June 10 (Bloomberg) -- World leaders meeting in New York this week to mark the 30th anniversary of the first reported case of AIDS have agreed to double by 2015 the number of people receiving life-saving drug therapy, to 15 million, and to spend an additional $6 billion a year fighting the disease.
A three-day special session of the United Nations General Assembly, attended by 30 heads of state and ministers from 100 other nations, was to end today with adoption of a declaration saying AIDS “remains an unprecedented human catastrophe” that poses “one of the most formidable challenges to the development, progress and stability of our respective societies.”
Agreement to commit an additional $6 billion a year beyond the $16 billion allocated in 2010 will be used to press the U.S. Congress and governments around the world to maintain their support in the face of budget cuts, according to Dr. Christoph Benn, direct of external relations for the Global Fund to Fight AIDS, Tuberculosis and Malaria.
“‘This declaration will be more than just words,” Benn said in an interview. “We will go out to countries, applaud them for their agreement and ask them for their commitment. While economies have started growing again, the effect of the financial crisis has been tremendous, so maintaining support, particularly in Congress, will be a huge challenge.”
Benn said he would meet next week with the heads of the House and Senate appropriations committees in an effort to ensure approval of the $1.3 billion in 2012 funding for the Global Fund that President Barack Obama has proposed. He plans to make a similar appeal to the European Parliament and to other governments in the coming weeks.
1.8 Million Deaths
While the number of AIDS-related deaths has been reduced by 20 percent in the past five years, the disease still kills 1.8 million each year and 9 million await life-saving treatments of anti-retroviral drugs, according to the UN. More than 34 million people worldwide are infected with HIV, the virus that causes AIDS, and 30 million have died since 1981.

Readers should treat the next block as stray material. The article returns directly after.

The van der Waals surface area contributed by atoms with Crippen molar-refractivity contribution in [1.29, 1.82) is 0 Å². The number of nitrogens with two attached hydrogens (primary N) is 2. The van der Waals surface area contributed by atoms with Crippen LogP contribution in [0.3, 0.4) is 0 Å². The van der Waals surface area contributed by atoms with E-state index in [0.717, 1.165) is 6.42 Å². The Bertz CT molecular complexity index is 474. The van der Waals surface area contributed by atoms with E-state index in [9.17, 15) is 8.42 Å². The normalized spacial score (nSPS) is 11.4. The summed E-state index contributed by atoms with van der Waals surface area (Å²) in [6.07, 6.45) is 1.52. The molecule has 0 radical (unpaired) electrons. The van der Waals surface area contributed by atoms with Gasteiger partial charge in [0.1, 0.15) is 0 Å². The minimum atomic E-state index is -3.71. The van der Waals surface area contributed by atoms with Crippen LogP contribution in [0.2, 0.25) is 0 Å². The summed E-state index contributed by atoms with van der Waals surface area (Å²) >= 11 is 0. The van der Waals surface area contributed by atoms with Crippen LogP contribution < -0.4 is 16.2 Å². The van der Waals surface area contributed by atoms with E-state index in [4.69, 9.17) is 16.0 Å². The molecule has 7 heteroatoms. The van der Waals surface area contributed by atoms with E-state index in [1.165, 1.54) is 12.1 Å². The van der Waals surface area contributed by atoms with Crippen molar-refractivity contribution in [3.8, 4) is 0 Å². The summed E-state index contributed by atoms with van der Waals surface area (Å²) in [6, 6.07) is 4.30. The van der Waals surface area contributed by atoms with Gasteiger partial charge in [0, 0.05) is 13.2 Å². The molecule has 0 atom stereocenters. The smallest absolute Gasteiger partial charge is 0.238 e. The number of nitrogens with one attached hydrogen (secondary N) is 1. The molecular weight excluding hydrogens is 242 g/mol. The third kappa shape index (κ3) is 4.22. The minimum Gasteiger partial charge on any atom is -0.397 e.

“The clock starts now,” Sharonann Lynch of New York-based Doctors Without Borders said.
UN Secretary-General Ban Ki-moon said in opening remarks to the special session that the goal should be to eliminate AIDS entirely by 2020. “That is our goal: zero new infections, zero stigma and zero AIDS-related deaths,” Ban said.
Benn said that goal wasn’t entirely unrealistic if progress over the past decade is accelerated through increased commitments from the developing nations where most AIDS cases originate, greater efficiency in reaching victims and scientific innovations that could include a vaccine against HIV.
“If we get those elements together over the next 10 years we might well be in a situation where we could control AIDS as a public health problem,” Benn said.
While support for the Global Fund, which has raised $30 billion over the past decade, has remained level during the financial crisis, Benn said the challenge will be to maintain current funding of between $3 billion and $4 billion a year.
The UN declaration says it’s “imperative that the Global Fund’s work be supported and also that it be funded adequately.” It also commits to ending by 2015 all mother-to- child transmission of HIV, which infected 370,000 infants in 2009, and for the first time in a UN document refers to the risk of infection among “men who have sex with men.”
Islamic nations and the Vatican have combined at past AIDS conferences to bar such references to homosexual transmission.
--Editor: Terry Atlas, Ann Hughey.
To contact the reporter on this story: Bill Varner at the United Nations at firstname.lastname@example.org
To contact the editor responsible for this story: Mark Silva in Washington at email@example.com